One of the biggest players in Rod Blagojevich's criminal saga pleaded guilty in federal court today and agreed to turn himself in to jail by next week.
Christopher Kelly, a longtime friend, adviser and fund-raiser to the ex-governor, pleaded guilty to a kickback scheme involving contracts at O'Hare Airport and his roofing company, BCI Commercial Roofing, Inc.
By doing so, he evades a trial that was scheduled to begin tomorrow.
Kelly told the judge he pleaded guilty after enduring "a great deal of pressure."
"I'm doing it knowing the ramifications of my actions," said Kelly, whose plea deal calls for a 57-month sentence, almost five years, to run after he serves three years in a separate tax fraud case.
Kelly will voluntarily surrender to the federal lock-up on Sept. 18. He will also pay a $450,000 in forfeiture.
There was no talk of Kelly cooperating against Blagojevich, despite the government taking the rare move and charging Kelly three times in two years.
Kelly still faces trial on racketeering and extortion charges with the former governor next June.
Wearing a blue dress shirt in court, Kelly stood with his hands folded before him and, as Assistant U.S. Attorney Reid Schar read the charges aloud in court, Kelly looked up at the ceiling or down at the floor.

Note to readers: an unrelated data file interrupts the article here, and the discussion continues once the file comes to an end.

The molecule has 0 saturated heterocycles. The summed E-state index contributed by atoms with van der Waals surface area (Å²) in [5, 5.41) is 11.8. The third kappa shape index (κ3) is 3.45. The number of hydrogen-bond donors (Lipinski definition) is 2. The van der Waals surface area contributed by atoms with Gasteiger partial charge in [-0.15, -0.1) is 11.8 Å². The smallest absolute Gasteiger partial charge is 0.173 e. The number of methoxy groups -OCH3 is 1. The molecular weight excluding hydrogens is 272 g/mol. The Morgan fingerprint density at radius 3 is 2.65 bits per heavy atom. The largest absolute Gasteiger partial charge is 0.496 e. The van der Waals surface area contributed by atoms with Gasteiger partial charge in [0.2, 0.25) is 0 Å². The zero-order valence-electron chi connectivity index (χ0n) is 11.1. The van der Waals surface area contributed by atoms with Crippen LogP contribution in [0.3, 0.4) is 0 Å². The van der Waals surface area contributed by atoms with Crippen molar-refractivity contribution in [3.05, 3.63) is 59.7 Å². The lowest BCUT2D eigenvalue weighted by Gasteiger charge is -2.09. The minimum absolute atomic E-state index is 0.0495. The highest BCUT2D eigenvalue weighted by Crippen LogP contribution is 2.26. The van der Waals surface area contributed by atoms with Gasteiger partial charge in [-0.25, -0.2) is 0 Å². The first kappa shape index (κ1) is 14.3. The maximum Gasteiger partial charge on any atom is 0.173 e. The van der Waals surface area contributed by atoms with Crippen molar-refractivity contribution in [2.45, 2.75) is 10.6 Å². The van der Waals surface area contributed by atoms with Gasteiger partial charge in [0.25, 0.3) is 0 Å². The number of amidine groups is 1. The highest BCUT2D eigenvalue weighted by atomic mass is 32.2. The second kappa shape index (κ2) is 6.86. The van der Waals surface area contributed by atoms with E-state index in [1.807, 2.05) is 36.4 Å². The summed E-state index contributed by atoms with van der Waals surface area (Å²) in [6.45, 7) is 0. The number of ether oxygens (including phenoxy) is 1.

Upon swearing in Kelly, U.S. District Judge Charles Norgle asked the Burr Ridge man to speak up.
"Is there a reason why you're whispering?" Norgle asked.
Schar said as part of the kickback scheme, Kelly used criminally-derived profits to pay off personal debts, including to convicted businessman Tony Rezko, as well as gambling debts.
"Is that what happened and is that what you did?" Norgle asked.
"Yes," Kelly replied.
Kelly still faces trial on charges with the ex-governor -- his third indictment. Kelly pleaded guilty in a separate tax scheme earlier this year.
The plea deal was finalized at the last minute, with Kelly initialing portions of it outside the courtroom minutes before court. At one point, Norgle recessed because Kelly said he hadn't read the whole document.
Kelly and his lawyer, Michael Monico, left the courthouse without comment.